Summary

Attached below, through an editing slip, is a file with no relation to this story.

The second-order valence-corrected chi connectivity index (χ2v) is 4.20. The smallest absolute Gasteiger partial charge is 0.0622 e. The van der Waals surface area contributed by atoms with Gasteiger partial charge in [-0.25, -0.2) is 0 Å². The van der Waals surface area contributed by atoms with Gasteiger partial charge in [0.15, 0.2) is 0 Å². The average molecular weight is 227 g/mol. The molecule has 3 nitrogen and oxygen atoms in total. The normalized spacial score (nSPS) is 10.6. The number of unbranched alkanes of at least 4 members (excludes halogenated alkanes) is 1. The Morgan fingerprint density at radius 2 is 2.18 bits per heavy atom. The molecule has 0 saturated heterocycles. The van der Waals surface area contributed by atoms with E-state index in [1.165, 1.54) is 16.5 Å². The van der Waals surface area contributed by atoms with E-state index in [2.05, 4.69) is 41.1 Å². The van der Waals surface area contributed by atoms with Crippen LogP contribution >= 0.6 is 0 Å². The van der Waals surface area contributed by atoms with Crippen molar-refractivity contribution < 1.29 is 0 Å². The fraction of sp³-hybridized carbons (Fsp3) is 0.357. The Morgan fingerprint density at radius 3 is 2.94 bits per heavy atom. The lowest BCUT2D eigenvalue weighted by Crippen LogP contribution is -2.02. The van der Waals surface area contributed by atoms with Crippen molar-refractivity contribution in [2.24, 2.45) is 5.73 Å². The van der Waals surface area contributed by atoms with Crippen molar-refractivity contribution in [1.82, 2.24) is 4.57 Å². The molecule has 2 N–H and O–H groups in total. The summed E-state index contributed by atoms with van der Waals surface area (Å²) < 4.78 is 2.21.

• Photo: CFP China announced the baseline of the northern part of the Beibu Gulf in South China, marking another key step in the delineation of World Timesits territorial sea baseline, experts said.The Chinese government issued a statement on Friday, regarding the baseline of the northern part of the Beibu Gulf in accordance with the Law on the Territorial Sea and Contiguous Zone promulgated in 1992.This delineation of the baseline of the northern part of the Beibu Gulf represents the second step in the three-step process of delineating China’s territorial sea baseline, completing the delineation of all baselines located in the southern part of China, which is of great significance, according to Fu Kuncheng, a special research fellow from the Belt and RWorld Timesoad Research Institute of Xiamen University, as quoted by Shenzhen TV.Previously, the Chinese government had twice announced the geographical coordinates of some of its territorial sea baselines and points.The first announcement was made in 1996, when the Chinese government declared the baseline of the inland territorial sea and the names and geographical coordinates of 77 territorial sea points in the Xisha Islands.The second announcement was made in 2012, when China World Timesdeclared the baseline of the Diaoyu Islands and their affiliated islands, along with the names and geographical coordinates of 17 territorial sea points.After this third delineation, the only part of China’s territorial sea baselines that has not been fully disclosed is the one alongside the Liaodong Peninsula in the Bohai Sea, observers pointed out.The territorial sea baseline is the starting line for coastal countries to establish maritime jurisdiction claims, and also represents the outer limit of the national land territory boundary.According to the United Nations Convention on the Law of the Sea, coastal states can have a territorial sea width of 12 nautical miles (22.22 km), a 200-nautical mile exclusive economic zone, and a continental shelf of up to 350 nautical miles.However, due to the Beibu Gulf, a semi-enclosed bay surrounded by the inland of China and Vietnam and Hainan Island of China, having a maximum width of no more thanWorld Times 180 nautical miles, according to the United Nations Convention on the Law of the Sea, the exclusive economic zones and continental shelves of the two countries in the Gulf overlap entirely, makinWorld Timesg the entire Gulf an overlapping area of Chinese and Vietnamese claims, which must be resolved through delimitation.Prior to the 1960s, China and Vietnam only exercised jurisdiction based on the width of the territorial sea declared by each other, sharing resources within the bay, with no major issues arising.In the early 1970s, with the development of modern maritime legal systems, the issue of delimiting the territorial sea, exclusive economic zone, and continental shelf in the Gulf of Tonkin between China and Vietnam emerged, reported by Shenzhen TV.On June 30, 2004, representatives of China and Vietnam signed an agreement on the delimitation of the territorial sea, exclusive economic zone, and continental shelf in the Beibu Gulf, achieving a fair delimitation result satisfactory to both parties. “Although there has always been a 12-nautical mile territorial sea, it was never precise. If someone was right on the edge of that 12-nautical mile, there was no clear boundary, making it difficult to comply. It would also be difficult for China to enforce the law,” he explained. Content comes from the Internet : China’s latest delineation of territorial sea baseline in Beibu Gulf marks significant step in clarifying boundaries: expert